When you’re having a bad day at the office, you can go to serious lengths to relieve a bit of tension. It could be something as mundane as a quick game of minesweeper in your lunch break, or an extra cup of strong coffee, or even that sneaky bar of chocolate you promised yourself you wouldn’t indulge in, or perhaps a seven minute bout of frenzied masturbation in the office… wait, what?! No! No way! Most of us would surely draw the line at slipping off to the cubicles to relieve some tension.
The trouble is, there’s probably someone in the office who’s already done the dirty deed. It might well gross you out to think about it, but that’s the ugly truth. Hell, maybe everybody is at it apart from you! If you’re not feeling suspicious then congratulations: that makes you the culprit.
Of course, there’s a few good reasons why what a scientist would call “genital stimulation via phallengetic motion” is universally outlawed within office hours. Not only is it a hygienic nightmare, but you can imagine the effect it would have on productivity? How much time do you reckon is already spent on porn when people work from home? Personally I don’t want to think about it.
But it turns out that masturbation in the workplace might not be such a bad idea. Two psychologists have officially endorsed a self-love break in the name of boosting productivity and employee happiness. Well, I know for a fact it’s good news for Kleenex sales anyway.
A recent article by Ravishly has declared that “fapping is the new smoke break.” I guess it’s not going to give you cancer, although I’ve heard rumours that it makes you go blind. It might sound like a flimsy excuse for some of your randier colleagues to nip off to the toilet for a date with Rosie Palms and her five sisters, but apparently it could act as a great stress release and be beneficial to morale in the long run.
Mark Sergeant, a senior lecturer in psychology at Nottingham Trent University, stated that regular masturbation breaks would be “very effective at work and a great way to relieve tension and stress.”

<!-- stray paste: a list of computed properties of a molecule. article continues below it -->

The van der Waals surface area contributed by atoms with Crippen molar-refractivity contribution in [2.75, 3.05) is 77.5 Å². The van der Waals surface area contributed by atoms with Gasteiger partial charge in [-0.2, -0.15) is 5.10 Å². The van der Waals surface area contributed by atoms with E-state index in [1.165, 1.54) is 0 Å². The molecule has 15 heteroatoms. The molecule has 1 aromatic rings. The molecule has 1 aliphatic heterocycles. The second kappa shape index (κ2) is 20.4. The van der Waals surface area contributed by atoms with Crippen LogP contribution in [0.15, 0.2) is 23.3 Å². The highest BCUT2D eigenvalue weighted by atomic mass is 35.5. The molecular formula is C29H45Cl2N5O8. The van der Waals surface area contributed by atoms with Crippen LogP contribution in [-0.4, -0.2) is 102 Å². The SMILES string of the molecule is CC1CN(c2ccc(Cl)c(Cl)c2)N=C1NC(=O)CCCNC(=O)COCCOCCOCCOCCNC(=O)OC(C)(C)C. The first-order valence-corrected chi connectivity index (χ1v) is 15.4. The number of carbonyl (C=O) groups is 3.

However he also urged that; “introducing any form of sexual behaviour to a workplace could be a bit of a slippery slope, one that makes people think that other forms of sexual behaviour, such as those linked to harassment, are more acceptable.”
Psychologist and life coach Dr. Cliff Arnall also agrees that work masturbation could prove useful. “I would expect a masturbation policy to result in more focus, less aggression, higher productivity, and more smiling,” he stated. “Certainly taking a masturbation break for boredom or an escape would increase work focus, but fantasising about a colleague is likely to result in cognitive impairment.”
Dr. Arnall is famous for coming up with the concept of “Blue Monday” – the Monday on the third week of January which he estimates is the most depressing day of the year, although this theory has been contested as inaccurate and unverified by other experts.
Thing is, none of these sound bites really explore the logistics of this radical kind of policy. Despite all my bad jokes, masturbation is still seen as a taboo subject – especially for women – and this is bound to make people uncomfortable. How would it even work, and who would police it? How long would these breaks be? Do we get paid during them, or do we have to take them out of their lunch?
Maybe it would work, but I just can’t see a way to implement it effectively in a workplace. For now I personally think we shouldn’t bother with it, and keep our hands where everybody can see them.